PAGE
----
Byard's attempt to establish a prima facie case by indirect evidence of discrimination, focusing on alleged pressure from Crank to promote Anna Young, another black female, to a position of similar rank at the same time as the Johnson promotion, is equally unsuccessful. Alfred Williamson, one of the persons responsible for selecting Young, testified before the EEOC that while he was generally aware of a management preference to promote minorities, when qualified, he recommended Young for a promotion because he felt she was the best qualified candidate.

Byard also fails to establish a prima facie case of discrimination by satisfying the McDonnell Douglas analysis, McDonnell Douglas Corp. v. Green, 411 U.S. 792 (1973), because he fails to present "other evidence that his race was a factor considered by his employer in not granting him the promotion." Holmes v. Bevilacgua, 794 F.2d at 147. The only other evidence of discrimination offered by Byard is his assertion that he was more qualified because he had been in the branch with the open position for three years while Johnson had been there for only ten months.2  Of course, length of employment alone is not sufficient to prove one is better qualified. See generally Gairola v. Virginia Dep't of Gen. Servs., 753 F.2d at 1287. Here, the record before the EEOC shows that although Johnson had only been in that particular branch for ten months, she had been with the Social Security Administration since 1961 and she in fact scored higher than Byard on the best qualified list for the open position.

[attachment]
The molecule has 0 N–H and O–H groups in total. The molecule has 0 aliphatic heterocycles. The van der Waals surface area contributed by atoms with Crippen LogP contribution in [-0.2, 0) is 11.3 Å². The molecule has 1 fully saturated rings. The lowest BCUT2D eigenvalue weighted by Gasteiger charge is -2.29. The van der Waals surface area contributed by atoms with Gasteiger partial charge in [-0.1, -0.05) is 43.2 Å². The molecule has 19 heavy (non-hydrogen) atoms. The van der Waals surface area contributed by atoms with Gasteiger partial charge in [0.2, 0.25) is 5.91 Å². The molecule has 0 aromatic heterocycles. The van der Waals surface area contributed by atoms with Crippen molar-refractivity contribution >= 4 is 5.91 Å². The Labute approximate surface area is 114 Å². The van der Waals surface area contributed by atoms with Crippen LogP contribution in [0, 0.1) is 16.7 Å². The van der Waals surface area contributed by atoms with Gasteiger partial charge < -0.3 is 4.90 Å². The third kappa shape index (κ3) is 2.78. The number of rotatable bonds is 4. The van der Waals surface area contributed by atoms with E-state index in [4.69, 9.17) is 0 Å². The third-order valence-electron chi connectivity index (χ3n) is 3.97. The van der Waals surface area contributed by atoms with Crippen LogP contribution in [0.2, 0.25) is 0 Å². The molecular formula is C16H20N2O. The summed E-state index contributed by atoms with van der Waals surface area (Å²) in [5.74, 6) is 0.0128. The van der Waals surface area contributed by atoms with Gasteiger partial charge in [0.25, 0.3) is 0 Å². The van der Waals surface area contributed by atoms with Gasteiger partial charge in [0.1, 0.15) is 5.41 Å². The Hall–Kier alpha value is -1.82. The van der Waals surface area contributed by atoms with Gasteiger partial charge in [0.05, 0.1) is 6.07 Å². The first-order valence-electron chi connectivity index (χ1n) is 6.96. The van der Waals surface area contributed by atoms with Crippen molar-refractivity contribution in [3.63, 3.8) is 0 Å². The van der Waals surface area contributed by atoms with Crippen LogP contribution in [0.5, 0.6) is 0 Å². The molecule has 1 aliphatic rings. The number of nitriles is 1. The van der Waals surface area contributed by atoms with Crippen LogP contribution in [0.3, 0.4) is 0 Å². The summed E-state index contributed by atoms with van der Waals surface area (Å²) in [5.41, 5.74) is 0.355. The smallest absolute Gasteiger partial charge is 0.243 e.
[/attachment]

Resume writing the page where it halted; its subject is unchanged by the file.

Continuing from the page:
Finally, even had Byard established a prima facie case, the management personnel responsible for selecting Johnson testified that she was selected because of difficulties with employee relations encountered when Byard served as temporary head of the branch and because they felt Johnson displayed a better management style. Consequently, the agency has offered a legitimate, nondiscriminatory reason for preferring Johnson that Byard fails to show was merely a pretext.


Byard's contention that the district judge was biased is without merit. A claim of bias must give fair support to the charge of a bent of mind that may prevent or impede impartiality of judgment. United States v. Haldeman, 559 F.2d 31, 134 (D.C. Cir. 1976). Moreover, a claim for disqualification of a judge for bias or prejudice must contain facts to establish personal bias. United States v. Ritter, 540 F.2d 459 (10th Cir.), cert. denied, 429 U.S. 951 (1976). Byard fails to meet this burden of proof.

Accordingly, we affirm the decision of the district court. We dispense with oral argument because the facts and legal contentions are adequately presented in the materials before the Court and argument would not aid the decisional process.



We note that Byard's complaint that the motion for summary judgment should not have been considered because it was untimely and not verified is meritless


We note that Byard appears to abandon this issue on appeal, stating in his informal brief that the relative qualifications of the candidates "were not the issue at all." Nevertheless, because we consider this issue important to the disposition of this case, we will consider it as it was asserted below